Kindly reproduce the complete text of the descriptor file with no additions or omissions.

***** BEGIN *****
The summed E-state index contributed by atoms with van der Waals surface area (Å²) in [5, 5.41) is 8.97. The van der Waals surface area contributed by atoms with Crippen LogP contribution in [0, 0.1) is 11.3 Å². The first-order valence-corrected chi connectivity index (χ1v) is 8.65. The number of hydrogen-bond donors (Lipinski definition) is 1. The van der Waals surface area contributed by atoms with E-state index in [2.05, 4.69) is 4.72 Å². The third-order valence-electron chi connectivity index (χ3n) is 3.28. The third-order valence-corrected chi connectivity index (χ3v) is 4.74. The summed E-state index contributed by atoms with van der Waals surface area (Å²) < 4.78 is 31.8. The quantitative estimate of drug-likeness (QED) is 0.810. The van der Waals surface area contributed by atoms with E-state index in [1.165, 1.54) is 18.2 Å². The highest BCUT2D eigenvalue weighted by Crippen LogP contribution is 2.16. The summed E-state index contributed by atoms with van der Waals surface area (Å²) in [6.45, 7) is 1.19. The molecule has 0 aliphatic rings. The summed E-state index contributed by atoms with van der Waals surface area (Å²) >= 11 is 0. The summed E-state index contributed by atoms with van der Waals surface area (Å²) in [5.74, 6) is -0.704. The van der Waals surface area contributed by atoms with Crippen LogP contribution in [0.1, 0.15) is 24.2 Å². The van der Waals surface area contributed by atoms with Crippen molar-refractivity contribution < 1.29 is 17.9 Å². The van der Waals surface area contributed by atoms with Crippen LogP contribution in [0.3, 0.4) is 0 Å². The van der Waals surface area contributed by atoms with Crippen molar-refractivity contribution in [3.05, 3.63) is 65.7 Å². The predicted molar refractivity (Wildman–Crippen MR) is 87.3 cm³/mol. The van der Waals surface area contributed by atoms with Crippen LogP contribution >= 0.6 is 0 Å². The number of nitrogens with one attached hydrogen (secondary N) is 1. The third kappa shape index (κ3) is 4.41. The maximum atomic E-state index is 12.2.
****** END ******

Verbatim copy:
The summed E-state index contributed by atoms with van der Waals surface area (Å²) in [5, 5.41) is 8.97. The van der Waals surface area contributed by atoms with Crippen LogP contribution in [0, 0.1) is 11.3 Å². The first-order valence-corrected chi connectivity index (χ1v) is 8.65. The number of hydrogen-bond donors (Lipinski definition) is 1. The van der Waals surface area contributed by atoms with E-state index in [2.05, 4.69) is 4.72 Å². The third-order valence-electron chi connectivity index (χ3n) is 3.28. The third-order valence-corrected chi connectivity index (χ3v) is 4.74. The summed E-state index contributed by atoms with van der Waals surface area (Å²) < 4.78 is 31.8. The quantitative estimate of drug-likeness (QED) is 0.810. The van der Waals surface area contributed by atoms with E-state index in [1.165, 1.54) is 18.2 Å². The highest BCUT2D eigenvalue weighted by Crippen LogP contribution is 2.16. The summed E-state index contributed by atoms with van der Waals surface area (Å²) in [6.45, 7) is 1.19. The molecule has 0 aliphatic rings. The summed E-state index contributed by atoms with van der Waals surface area (Å²) >= 11 is 0. The summed E-state index contributed by atoms with van der Waals surface area (Å²) in [5.74, 6) is -0.704. The van der Waals surface area contributed by atoms with Crippen LogP contribution in [0.1, 0.15) is 24.2 Å². The van der Waals surface area contributed by atoms with Crippen molar-refractivity contribution < 1.29 is 17.9 Å². The van der Waals surface area contributed by atoms with Crippen LogP contribution in [0.3, 0.4) is 0 Å². The van der Waals surface area contributed by atoms with Crippen molar-refractivity contribution in [3.05, 3.63) is 65.7 Å². The predicted molar refractivity (Wildman–Crippen MR) is 87.3 cm³/mol. The van der Waals surface area contributed by atoms with Crippen LogP contribution >= 0.6 is 0 Å². The number of nitrogens with one attached hydrogen (secondary N) is 1. The third kappa shape index (κ3) is 4.41. The maximum atomic E-state index is 12.2.